Seeing the Forest for the Trees

An examination of the strange suggestion, spread by the Green Party, that our native ecosystems are at a greater risk than those of any other country on Earth except for Burma.

Part of living away from New Zealand is accepting that things change back home. Last week, for example, I learned that my favourite coffee shop, 32 The Terrace, has changed hands. I can no longer look forward to a latte made by Marg and Owen on my next trip to Wellington. On a grander scale was the discovery that New Zealand's indigenous forests have started vanishing.

On Friday, all of New Zealand's main online media outlets reported the news, with headlines like "New Zealand forest ecosystem crisis" and "New Zealand's forests disappearing". The rationale for the story was that US environmental group Conservation International had concluded that our forests are currently "the second most threatened in the world".

Radio New Zealand reported, "Only Myanmar is reportedly worse than New Zealand and countries often criticised for deforestation - such as China and the Philippines - fare better."

The media's attention appears to have been directed to this startling news by the Green Party's Kevin Hague, who issued a press release ("World's eyes focus on New Zealand's disappearing forests") that said, "New Zealand stands at the brink of losing some of our most precious plants and animals unless the Government works smarter to protect them".

Admittedly, I have been out of the country for a while. There are recent trends - like the fascination with Phil Goff's hair, or John Key's indestructible popularity - that I don't begin to understand.

But I figured things must have changed a lot if our management of indigenous forests is now comparable to that of Myanmar's military regime and worse than that of China, the Philippines - or, for that matter, a long list of countries such as Honduras, Nigeria, Benin, Ghana, Indonesia, Nepal, North Korea, Ecuador, Haiti, etc.

I went in search of what Radio New Zealand and Mr. Hague called the "report" that sparked this reportage. It turned out not to be a new research paper, but a press release issued by Conservation International to bring attention to the launch of the International Year of Forests.

Combining two things the media love - doomsday hyperbole and a good list - the lobby group issued a global ‘Top Ten Forests On the Edge of Collapse".

First: Myanmar. Second: us.

The press release included quotes like this one -- "Forests are being destroyed at an alarming rate to give room to pastures, agricultural land, mineral exploitation and sprawling urban areas " - which made it clear that the group's top ten forest hot spots were at threat of extinction today. Alarming stuff, and it got international attention, outside New Zealand.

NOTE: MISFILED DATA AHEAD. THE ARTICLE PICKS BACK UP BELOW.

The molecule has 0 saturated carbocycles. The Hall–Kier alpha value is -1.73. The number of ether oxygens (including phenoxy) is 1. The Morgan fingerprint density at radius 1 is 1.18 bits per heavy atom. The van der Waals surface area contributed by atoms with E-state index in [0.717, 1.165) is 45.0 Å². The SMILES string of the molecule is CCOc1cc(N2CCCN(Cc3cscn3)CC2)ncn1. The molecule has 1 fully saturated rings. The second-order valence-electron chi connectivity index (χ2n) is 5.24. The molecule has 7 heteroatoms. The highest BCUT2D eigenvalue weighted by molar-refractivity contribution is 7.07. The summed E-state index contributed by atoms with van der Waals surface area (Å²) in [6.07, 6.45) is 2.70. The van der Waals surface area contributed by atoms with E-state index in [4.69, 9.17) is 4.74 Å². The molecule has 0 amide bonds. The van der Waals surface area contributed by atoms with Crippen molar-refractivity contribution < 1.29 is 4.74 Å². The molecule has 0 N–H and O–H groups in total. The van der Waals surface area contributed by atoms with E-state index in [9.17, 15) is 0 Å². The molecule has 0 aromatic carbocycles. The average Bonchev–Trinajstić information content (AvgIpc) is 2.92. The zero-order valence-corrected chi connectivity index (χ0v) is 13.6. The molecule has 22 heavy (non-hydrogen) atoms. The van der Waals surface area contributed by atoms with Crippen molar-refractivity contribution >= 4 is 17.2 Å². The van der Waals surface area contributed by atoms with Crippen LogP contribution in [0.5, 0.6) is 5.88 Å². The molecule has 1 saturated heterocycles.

Yet New Zealand's placing in this list just didn't seem to make a lot of sense.

First of all, I thought this might be because of Conservation International's measurement criteria. in determining which forests in the world are the most at risk of disappearing, Conservation International didn't measure anything as obvious as current deforestation rates. It didn't count the percentage of forest that was protected.

What it claimed to have done was to calculate New Zealand's "original" forest cover. Which it considered to be 100% of New Zealand. Then it claimed that only five percent of the "original" cover is left.

Another criteria for inclusion in the list was that forests have at least 1,500 endemic plant species.

And that combination was apparently how we ended up second.

So New Zealand's inclusion in the list rests on the fact that our  forests have many endemic species, and are a lot smaller now than they were before humans arrived. Much of that destruction happened shortly after inhabitation, and certainly a long time ago.

But even setting this objection aside, the numbers appeared plain wrong. About 6.5 million hectares of New Zealand is covered in native forest. That's close to 25 percent, and a long way from 5 percent. Even Conservation International's own figures don't match the claim.

Now I'm no forestry expert, and I figured it was possible Conservation International had a different way of measuring 'forest' than everybody else. So I emailed their PR person. I didn't hear back by the time I wrote this, but in the meantime, something odd happened to the organization's press release. References to New Zealand disappeared. It now reads:

"** CORRECTION: The press release distributed originally in February 2nd reported erroneously that New Zealand was #2 in the ranking, when New Caledonia is actually #2. See below correct version.***"


Whoops. Wee mistake there. New Zealand doesn't make the list at all!

It turns out I wasn't the only person alarmed by the news of New Zealand's vanishing forests. The New Zealand Institute of Forestry was understandably perturbed, and sparked the change in the Conservation International press release. Good on them.

It's a shame that the New York Times' Green blog still has us included in the list of shameful forest-destroyers, and that a bunch of environmental blogs and websites around the world have repeated the story.

It's disturbing that neither the Green Party MP who trumpeted the news in New Zealand, nor the media who reported it, seemed to spend any time looking at the "report" itself.

Neither Mr. Hague, his press secretary, nor a series of reporters and sub-editors stopped to think that the figures might be just a little counterintuitive. They just shared the grim news.